Investigation of the removal mechanism of Cr(VI) in groundwater using activated carbon and cast iron combined system

Investigation of the removal mechanism of Cr(VI) in groundwater using activated carbon and cast... Zero-valent iron (Fe0) has been widely used for Cr(VI) removal; however, the removal mechanisms of Cr(VI) from aqueous solution under complex hydrogeochemical conditions were poorly understood. In this research, the mixed materials containing cast iron and activated carbon were packed in columns for the treatment of aqueous Cr(VI)-Cr(III) in groundwater with high concentration of Ca2+, Mg2+, HCO3 −, NO3 −, and SO4 2−. We investigate the influences of those ions on Cr(VI) removal, especially emphasizing on the reaction mechanisms and associated precipitations which may lead to porosity loss by using X-ray photoelectron spectroscopy (XPS) and scanning electron microscopy (SEM) techniques. The results show that the precipitations accumulated on the material surface were (Fe/Cr) (oxy)hydroxide, mixed Fe(III)-Cr(III) (oxy)hydroxides, Fe2O3, CaCO3, and MgCO3. During these reactions, the Cr(VI) was reduced to Cr(III) coupled with the oxidated Fe0 to Fe(II) through the galvanic corrosion formed by the Fe0-C and/or the direct electron transfer between Fe0 and Cr(VI). In addition, Cr(VI) could be reduced by aqueous Fe(II), which dominated the whole removal efficiency. The primary aqueous Cr(III) was completely removed together with Cr(III) reduced from Cr(VI) even when Cr(VI) was detected in the effluent, which meant that the aqueous Cr(III) could occupy the adsorption sites. In general, the combined system was useful for the Cr(VI)-Cr(III) treatment based on galvanic corrosion, and the hardness ions had a negative effect on Cr(VI) removal by forming the carbonates which might promote the passivation of materials and decrease the removal capacity of the system. http://www.deepdyve.com/assets/images/DeepDyve-Logo-lg.png Environmental Science and Pollution Research Springer Journals

Investigation of the removal mechanism of Cr(VI) in groundwater using activated carbon and cast iron combined system

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Publisher
Springer Berlin Heidelberg
Copyright
Copyright © 2017 by Springer-Verlag GmbH Germany
Subject
Environment; Environment, general; Environmental Chemistry; Ecotoxicology; Environmental Health; Atmospheric Protection/Air Quality Control/Air Pollution; Waste Water Technology / Water Pollution Control / Water Management / Aquatic Pollution
ISSN
0944-1344
eISSN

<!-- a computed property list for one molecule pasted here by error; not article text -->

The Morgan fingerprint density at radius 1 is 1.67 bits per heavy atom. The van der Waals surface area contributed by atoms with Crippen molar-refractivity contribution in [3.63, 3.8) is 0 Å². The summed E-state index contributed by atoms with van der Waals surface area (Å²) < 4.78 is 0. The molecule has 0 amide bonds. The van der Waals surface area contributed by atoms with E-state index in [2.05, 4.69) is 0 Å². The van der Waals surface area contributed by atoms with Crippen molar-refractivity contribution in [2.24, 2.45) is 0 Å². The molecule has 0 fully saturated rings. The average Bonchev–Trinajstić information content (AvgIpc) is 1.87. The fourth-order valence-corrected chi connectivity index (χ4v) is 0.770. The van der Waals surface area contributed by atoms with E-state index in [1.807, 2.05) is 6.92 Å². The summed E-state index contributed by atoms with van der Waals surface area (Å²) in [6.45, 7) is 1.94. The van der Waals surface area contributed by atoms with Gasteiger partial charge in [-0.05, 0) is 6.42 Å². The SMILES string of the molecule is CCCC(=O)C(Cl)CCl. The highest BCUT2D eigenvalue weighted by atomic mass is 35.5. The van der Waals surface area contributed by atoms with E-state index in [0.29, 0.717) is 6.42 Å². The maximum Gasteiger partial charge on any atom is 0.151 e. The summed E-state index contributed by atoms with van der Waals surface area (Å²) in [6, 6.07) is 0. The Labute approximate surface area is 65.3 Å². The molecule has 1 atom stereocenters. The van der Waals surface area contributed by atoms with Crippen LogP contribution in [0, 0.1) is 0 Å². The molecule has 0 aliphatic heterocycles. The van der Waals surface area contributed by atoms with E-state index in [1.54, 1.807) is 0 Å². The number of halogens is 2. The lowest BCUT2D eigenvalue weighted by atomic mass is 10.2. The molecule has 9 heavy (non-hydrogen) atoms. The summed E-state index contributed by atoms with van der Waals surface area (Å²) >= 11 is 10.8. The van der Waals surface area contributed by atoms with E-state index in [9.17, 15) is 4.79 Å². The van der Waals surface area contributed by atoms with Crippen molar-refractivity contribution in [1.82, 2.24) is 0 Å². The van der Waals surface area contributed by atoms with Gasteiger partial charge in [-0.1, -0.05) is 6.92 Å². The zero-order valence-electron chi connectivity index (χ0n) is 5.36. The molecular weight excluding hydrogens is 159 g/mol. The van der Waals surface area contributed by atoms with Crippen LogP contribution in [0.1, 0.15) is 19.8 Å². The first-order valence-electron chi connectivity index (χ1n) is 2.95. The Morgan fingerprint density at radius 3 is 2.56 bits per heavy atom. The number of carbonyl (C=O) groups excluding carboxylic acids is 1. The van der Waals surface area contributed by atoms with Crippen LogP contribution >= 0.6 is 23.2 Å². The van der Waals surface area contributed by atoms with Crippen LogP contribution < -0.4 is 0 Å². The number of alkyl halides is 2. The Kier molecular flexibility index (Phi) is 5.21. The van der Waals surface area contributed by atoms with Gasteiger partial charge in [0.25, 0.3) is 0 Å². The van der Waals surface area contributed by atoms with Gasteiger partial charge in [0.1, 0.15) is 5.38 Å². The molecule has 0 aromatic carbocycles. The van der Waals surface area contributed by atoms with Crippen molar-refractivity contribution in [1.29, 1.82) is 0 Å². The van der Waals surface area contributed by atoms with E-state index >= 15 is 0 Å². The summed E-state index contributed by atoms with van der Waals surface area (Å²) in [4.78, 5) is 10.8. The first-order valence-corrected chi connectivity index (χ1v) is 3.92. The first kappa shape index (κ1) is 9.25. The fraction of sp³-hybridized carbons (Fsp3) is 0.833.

1614-7499
D.O.I.
10.1007/s11356-017-9453-z
Publisher site
See Article on Publisher Site

Abstract

Zero-valent iron (Fe0) has been widely used for Cr(VI) removal; however, the removal mechanisms of Cr(VI) from aqueous solution under complex hydrogeochemical conditions were poorly understood. In this research, the mixed materials containing cast iron and activated carbon were packed in columns for the treatment of aqueous Cr(VI)-Cr(III) in groundwater with high concentration of Ca2+, Mg2+, HCO3 −, NO3 −, and SO4 2−. We investigate the influences of those ions on Cr(VI) removal, especially emphasizing on the reaction mechanisms and associated precipitations which may lead to porosity loss by using X-ray photoelectron spectroscopy (XPS) and scanning electron microscopy (SEM) techniques. The results show that the precipitations accumulated on the material surface were (Fe/Cr) (oxy)hydroxide, mixed Fe(III)-Cr(III) (oxy)hydroxides, Fe2O3, CaCO3, and MgCO3. During these reactions, the Cr(VI) was reduced to Cr(III) coupled with the oxidated Fe0 to Fe(II) through the galvanic corrosion formed by the Fe0-C and/or the direct electron transfer between Fe0 and Cr(VI). In addition, Cr(VI) could be reduced by aqueous Fe(II), which dominated the whole removal efficiency. The primary aqueous Cr(III) was completely removed together with Cr(III) reduced from Cr(VI) even when Cr(VI) was detected in the effluent, which meant that the aqueous Cr(III) could occupy the adsorption sites. In general, the combined system was useful for the Cr(VI)-Cr(III) treatment based on galvanic corrosion, and the hardness ions had a negative effect on Cr(VI) removal by forming the carbonates which might promote the passivation of materials and decrease the removal capacity of the system.

Journal

Environmental Science and Pollution ResearchSpringer Journals

Published: Jun 21, 2017

References

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